“The situation in Detroit is making people uncomfortable but that’s a good thing if we look at it in the right perspective. It’s a shaking up and realisation of the condition that Detroit has been in for so long. As it was a long and slow process people became immune to what was happening, almost asleep at the wheel. This once progressive city is now half gone. To make a new future, Detroit needs to look deep within to be able to see a new vision and thrive once more. As long as there is a seed, there is hope.” Robert Hood.
Robert Hood’s music is introspective even at its most floor-pummelling, but it’s perhaps his irregular Nighttime World releases that have been an outlet for his deepest exploration. And as the melodic influence of the Detroit originators like Hood seems as strong as ever in underground techno, it’s apposite that this latest third volume, Motor, concentrates explicitly on the history of the city and its cars.
Motor is a response of sorts to Julien Temple’s 2010 BBC documentary “Requiem For Detroit?”, a rumination on the ravage wrought by the collapse of the US automotive industry on the city that most depended on it, and the small pockets of hope springing eternal. The album takes these strands and weaves from them a superlative story of positivity and redemption that stands comparison with the very best of a remarkably consistent producer. Definitely one of the cooler things a BBC documentary has inspired, at least since Andy C sampled Q.E.D.
Understanding this, Motor resolves into a succinct history of the rise and fall of a titan. So, in the Forties, the attraction of high-paying jobs in the booming “Arsenal of Democracy” meant a massive influx of labour from the poor South (opener “The Exodos”, swirling synths and lasers). Throughout the next three decades, the city (“Motor City”, a highlight: a throbbing, mechanistic 303, shot through with optimism) would offer the chance of better life for millions (er, “Better Life”: layered UR hyperjazz, building into a ridiculously positive sparkling piano loop).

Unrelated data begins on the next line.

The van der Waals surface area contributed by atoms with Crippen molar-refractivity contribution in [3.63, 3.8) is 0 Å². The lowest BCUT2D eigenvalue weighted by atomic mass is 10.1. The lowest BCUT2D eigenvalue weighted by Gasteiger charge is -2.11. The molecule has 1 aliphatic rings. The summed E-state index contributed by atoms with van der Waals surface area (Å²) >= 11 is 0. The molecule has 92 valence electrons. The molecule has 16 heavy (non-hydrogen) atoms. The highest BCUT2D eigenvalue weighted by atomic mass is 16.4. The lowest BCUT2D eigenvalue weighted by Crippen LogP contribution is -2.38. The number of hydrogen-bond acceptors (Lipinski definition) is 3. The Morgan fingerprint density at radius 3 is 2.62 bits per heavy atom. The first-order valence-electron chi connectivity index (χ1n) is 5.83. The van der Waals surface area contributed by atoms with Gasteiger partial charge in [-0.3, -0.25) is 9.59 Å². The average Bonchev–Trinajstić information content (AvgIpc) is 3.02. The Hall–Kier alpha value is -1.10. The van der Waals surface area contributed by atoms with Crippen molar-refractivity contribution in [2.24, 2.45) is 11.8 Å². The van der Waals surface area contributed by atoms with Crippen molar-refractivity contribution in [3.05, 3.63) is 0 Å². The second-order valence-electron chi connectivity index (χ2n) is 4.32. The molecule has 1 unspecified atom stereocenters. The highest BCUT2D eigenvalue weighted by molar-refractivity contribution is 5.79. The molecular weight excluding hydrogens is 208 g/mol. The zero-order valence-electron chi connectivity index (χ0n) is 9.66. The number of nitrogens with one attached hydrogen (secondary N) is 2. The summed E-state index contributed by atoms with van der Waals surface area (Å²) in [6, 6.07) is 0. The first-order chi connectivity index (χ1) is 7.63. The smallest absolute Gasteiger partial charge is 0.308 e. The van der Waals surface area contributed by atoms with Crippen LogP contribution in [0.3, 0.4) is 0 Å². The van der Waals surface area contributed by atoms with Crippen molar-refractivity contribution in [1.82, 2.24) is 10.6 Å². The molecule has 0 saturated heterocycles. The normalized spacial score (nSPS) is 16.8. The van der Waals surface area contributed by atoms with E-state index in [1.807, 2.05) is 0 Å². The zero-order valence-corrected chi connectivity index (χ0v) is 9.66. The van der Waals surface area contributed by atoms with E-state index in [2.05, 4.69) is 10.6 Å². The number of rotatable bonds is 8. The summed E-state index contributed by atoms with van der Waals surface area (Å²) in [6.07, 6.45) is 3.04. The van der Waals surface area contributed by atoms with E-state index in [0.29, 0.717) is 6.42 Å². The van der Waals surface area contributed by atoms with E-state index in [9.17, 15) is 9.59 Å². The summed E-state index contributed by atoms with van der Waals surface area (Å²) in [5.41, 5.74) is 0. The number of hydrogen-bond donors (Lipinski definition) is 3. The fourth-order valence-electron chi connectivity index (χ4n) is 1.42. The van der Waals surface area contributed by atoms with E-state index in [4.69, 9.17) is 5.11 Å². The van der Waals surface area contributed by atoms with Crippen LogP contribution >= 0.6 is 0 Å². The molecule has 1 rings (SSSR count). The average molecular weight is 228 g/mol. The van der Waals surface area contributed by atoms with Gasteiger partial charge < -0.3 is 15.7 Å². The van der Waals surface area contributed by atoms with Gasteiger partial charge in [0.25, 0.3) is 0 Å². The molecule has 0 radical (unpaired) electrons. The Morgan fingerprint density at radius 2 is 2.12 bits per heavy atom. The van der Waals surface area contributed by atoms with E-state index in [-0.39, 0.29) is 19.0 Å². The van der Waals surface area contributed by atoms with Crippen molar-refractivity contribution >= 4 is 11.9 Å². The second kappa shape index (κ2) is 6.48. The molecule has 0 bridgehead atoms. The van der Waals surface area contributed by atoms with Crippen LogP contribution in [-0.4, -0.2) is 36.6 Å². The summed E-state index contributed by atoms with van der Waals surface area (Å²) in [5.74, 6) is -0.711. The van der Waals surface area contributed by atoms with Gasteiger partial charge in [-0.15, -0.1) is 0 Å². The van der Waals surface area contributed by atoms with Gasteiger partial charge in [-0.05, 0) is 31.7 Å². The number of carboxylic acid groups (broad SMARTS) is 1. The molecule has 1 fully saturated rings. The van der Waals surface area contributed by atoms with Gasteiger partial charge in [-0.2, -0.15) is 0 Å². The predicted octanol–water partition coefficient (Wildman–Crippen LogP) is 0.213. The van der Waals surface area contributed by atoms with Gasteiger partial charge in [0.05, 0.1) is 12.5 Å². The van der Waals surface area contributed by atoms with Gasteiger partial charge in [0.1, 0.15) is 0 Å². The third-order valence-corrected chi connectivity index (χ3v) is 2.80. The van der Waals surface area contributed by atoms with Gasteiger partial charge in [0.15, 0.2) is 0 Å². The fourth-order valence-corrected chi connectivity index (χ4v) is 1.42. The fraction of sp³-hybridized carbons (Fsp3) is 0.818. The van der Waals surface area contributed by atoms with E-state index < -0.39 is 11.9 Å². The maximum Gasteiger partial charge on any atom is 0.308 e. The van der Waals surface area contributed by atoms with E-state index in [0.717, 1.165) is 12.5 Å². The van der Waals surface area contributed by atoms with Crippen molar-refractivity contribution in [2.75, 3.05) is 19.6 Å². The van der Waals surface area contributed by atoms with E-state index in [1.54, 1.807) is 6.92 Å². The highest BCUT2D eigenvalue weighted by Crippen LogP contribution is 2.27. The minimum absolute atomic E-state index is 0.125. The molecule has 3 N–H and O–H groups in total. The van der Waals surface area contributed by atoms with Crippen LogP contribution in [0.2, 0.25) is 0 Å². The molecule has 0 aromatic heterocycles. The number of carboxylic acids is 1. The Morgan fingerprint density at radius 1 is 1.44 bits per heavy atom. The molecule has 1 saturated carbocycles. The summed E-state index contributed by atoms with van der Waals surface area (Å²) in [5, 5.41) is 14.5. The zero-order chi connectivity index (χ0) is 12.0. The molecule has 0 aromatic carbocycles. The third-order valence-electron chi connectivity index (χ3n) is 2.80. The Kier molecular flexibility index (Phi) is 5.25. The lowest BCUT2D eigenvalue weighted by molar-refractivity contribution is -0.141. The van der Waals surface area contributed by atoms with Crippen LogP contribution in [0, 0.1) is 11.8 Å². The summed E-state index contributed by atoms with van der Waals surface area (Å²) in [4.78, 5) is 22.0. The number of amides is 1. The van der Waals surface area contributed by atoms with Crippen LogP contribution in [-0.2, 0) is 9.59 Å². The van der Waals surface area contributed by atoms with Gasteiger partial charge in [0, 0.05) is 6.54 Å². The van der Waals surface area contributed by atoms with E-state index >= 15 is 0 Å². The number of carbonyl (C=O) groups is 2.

The next few tracks represent the classy plateau of this swift rise to success. “The Wheel” is perhaps the most understated, with keyboard vamps and breathy vocalisms switching places in the mix over a subtle, clicking backing. “Black Technician” might refer to the middle-class factory workers whose kids became the godfathers and originators of techno; starting as one of the album’s most classically Detroit tracks, about halfway through a stuttering, martial beat kicks in and it ends up sounding almost Aphex-like. Then “Learning” draws more from electro as a bridge into the tougher second half of the album.
It’s tougher for a reason. Coining it for years had partially obscured any learning about the potential of innovation; at least, when building gas-guzzlers rather than making ground-breaking electronic music. W Edwards Deming had been dismissed in his home country, but his ideas were being enthusiastically embraced elsewhere in the world, and the ominous “Drive (The Age Of Automation)” brings this home, an excellent, pounding homage to “Sharevari”, all sleek futurism and polished edges. “Torque One” ratchets up the tension further, using a deeper shade of bleepy techno while the good times and the production lines started to stop rolling.
It would get far, far worse, as all those urbex photos make clear and as Motor reflects. The self-explanatory “Hate Transmissions” is darker, clanking take on acid with added screams, which could probably slot into the later hours of a Hood DJ set (though he might need to bosh it through those +16 modified decks). However, “Slow Motion Katrina” is a bit of an oddity belying its excellent title, a low slung hip hop tempo breakbeat with noodly bits that doesn’t work as well as everything else on the album. Perhaps it represents the moment when Detroit unquestionably reached its lowest ebb (i.e. the formation of Insane Clown Posse).
In the closing tracks, Hood would have us believe that a new city is emerging from the ruins. “Assembly” builds from a simple woodblock motif, adding more vocal snatches and samples of hammering and welding into something unclassifiable that you might call “industrial” if that didn’t mean something entirely different. Finally, “A Time To Rebuild” is surprisingly nuanced electronica, skipping along without ever sounding anywhere near as positive as the first half of the album, and without completing a satisfying narrative of full redemption.
But that narrative would be a fallacy, and maybe after all this album is simply asking us if Detroit will ever leave the long shadow of its powerhouse past. And of anyone I wouldn’t want to argue with Robert Hood’s take, as whatever the future of the motor industry, it’s the likes of Hood who always make it clear that the Detroit music scene is as unique and fantastic as ever.